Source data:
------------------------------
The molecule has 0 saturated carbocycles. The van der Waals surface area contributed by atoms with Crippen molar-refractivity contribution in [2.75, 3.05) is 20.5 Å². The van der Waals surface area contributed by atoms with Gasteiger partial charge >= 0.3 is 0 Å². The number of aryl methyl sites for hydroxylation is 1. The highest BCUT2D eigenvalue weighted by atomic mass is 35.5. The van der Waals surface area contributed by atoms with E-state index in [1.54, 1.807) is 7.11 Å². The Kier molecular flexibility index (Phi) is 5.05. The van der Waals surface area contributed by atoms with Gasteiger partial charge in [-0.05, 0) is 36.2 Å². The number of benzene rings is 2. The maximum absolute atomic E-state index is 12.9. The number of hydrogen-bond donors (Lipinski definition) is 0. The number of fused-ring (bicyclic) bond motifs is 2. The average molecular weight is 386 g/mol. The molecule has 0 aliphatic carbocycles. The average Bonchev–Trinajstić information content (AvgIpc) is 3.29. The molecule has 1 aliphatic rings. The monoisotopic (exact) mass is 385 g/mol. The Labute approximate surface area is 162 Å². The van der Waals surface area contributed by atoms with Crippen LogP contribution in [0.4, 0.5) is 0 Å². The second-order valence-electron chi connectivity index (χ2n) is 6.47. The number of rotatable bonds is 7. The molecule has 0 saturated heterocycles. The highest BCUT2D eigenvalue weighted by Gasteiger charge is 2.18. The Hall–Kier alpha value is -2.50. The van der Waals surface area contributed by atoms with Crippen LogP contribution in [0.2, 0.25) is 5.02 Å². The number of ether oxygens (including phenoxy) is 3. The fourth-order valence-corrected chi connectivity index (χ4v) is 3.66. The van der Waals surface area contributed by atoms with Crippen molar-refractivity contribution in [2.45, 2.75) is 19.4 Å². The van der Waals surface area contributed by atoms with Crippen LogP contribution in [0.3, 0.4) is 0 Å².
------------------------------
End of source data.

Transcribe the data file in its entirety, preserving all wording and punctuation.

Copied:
The molecule has 0 saturated carbocycles. The van der Waals surface area contributed by atoms with Crippen molar-refractivity contribution in [2.75, 3.05) is 20.5 Å². The van der Waals surface area contributed by atoms with Gasteiger partial charge >= 0.3 is 0 Å². The number of aryl methyl sites for hydroxylation is 1. The highest BCUT2D eigenvalue weighted by atomic mass is 35.5. The van der Waals surface area contributed by atoms with E-state index in [1.54, 1.807) is 7.11 Å². The Kier molecular flexibility index (Phi) is 5.05. The van der Waals surface area contributed by atoms with Gasteiger partial charge in [-0.05, 0) is 36.2 Å². The number of benzene rings is 2. The maximum absolute atomic E-state index is 12.9. The number of hydrogen-bond donors (Lipinski definition) is 0. The number of fused-ring (bicyclic) bond motifs is 2. The average molecular weight is 386 g/mol. The molecule has 0 aliphatic carbocycles. The average Bonchev–Trinajstić information content (AvgIpc) is 3.29. The molecule has 1 aliphatic rings. The monoisotopic (exact) mass is 385 g/mol. The Labute approximate surface area is 162 Å². The van der Waals surface area contributed by atoms with Crippen LogP contribution in [0.4, 0.5) is 0 Å². The second-order valence-electron chi connectivity index (χ2n) is 6.47. The number of rotatable bonds is 7. The molecule has 0 saturated heterocycles. The highest BCUT2D eigenvalue weighted by Gasteiger charge is 2.18. The Hall–Kier alpha value is -2.50. The van der Waals surface area contributed by atoms with Crippen LogP contribution in [0.2, 0.25) is 5.02 Å². The number of ether oxygens (including phenoxy) is 3. The fourth-order valence-corrected chi connectivity index (χ4v) is 3.66. The van der Waals surface area contributed by atoms with Crippen molar-refractivity contribution in [2.45, 2.75) is 19.4 Å². The van der Waals surface area contributed by atoms with Crippen LogP contribution in [0.3, 0.4) is 0 Å².